People don’t resist change. They resist being changed!
– Peter Senge
One of my client organizations when began to work at weighing various possible alternatives to fast-swell their growth objectives, the congenital promoter, obsessively pitched for the idea of acquisition. It took sensible time to convince him not to hasten such moves to avoid a disappointing bearing over the already hard-won achievements. Providentially, after collective deliberations for days together, the entire apex team could recognize that any acquisition at that stage would be suicidal for the financial health of the organization. Rather, enterprise-wide business process reengineering was a much more relevant option to sharpen the blunt edges of the organizational systems at that time.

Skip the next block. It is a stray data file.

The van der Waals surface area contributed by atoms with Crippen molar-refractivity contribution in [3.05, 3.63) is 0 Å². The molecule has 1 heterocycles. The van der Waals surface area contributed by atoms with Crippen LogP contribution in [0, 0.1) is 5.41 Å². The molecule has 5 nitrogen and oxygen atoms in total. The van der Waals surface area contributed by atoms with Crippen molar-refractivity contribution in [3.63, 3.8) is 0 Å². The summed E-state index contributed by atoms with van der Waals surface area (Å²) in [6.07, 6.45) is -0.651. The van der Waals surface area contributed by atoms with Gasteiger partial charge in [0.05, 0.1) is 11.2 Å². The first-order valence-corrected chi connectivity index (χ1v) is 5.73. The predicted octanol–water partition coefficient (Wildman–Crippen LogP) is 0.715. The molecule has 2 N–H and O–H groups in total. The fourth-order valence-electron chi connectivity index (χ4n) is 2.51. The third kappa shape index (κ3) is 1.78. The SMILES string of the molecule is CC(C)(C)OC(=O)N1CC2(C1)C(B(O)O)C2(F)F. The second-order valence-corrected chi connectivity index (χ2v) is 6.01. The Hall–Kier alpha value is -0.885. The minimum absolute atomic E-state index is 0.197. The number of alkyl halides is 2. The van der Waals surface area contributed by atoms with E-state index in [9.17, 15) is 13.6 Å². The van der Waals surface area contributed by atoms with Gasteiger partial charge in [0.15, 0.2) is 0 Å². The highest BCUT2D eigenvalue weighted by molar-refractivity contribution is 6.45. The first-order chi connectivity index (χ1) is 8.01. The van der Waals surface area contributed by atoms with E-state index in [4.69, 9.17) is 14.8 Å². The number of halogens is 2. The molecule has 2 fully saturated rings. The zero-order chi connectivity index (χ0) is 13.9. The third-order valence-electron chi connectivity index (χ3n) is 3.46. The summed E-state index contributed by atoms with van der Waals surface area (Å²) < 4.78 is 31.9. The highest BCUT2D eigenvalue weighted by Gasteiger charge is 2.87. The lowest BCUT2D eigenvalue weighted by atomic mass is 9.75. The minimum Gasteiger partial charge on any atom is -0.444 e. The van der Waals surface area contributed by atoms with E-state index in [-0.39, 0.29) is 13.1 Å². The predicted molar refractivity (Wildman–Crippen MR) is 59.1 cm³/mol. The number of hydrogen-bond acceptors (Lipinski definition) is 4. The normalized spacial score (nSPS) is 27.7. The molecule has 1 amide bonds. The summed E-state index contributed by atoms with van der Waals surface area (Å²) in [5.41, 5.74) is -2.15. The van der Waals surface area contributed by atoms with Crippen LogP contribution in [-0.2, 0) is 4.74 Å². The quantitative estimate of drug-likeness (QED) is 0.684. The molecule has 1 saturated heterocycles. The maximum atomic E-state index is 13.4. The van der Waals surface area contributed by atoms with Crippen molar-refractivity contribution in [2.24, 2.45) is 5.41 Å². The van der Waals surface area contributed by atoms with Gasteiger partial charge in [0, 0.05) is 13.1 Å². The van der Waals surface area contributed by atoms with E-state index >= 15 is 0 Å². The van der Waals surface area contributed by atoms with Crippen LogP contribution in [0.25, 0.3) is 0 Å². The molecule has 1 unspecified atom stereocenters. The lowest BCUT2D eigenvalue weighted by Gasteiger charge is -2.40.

Any failed transformational initiative often offers an occasion to the people to be contemptuous and cynical about the whole thing. A change program usually takes long time and is not an unobtrusive process. With increasing business complexities, change is getting harder. It is exactly like the folklore of elephant and blind men. We all talk about transformation but very few actually know “What it is and How to do it”. Our distinctive choices can be ‘correct’ from our individual perspectives, but characteristically restricted by our inability to apprehend the totality of the truth. My current blog is about Change management. How an episodic approach towards organizational transformation clouds its purpose. Continue reading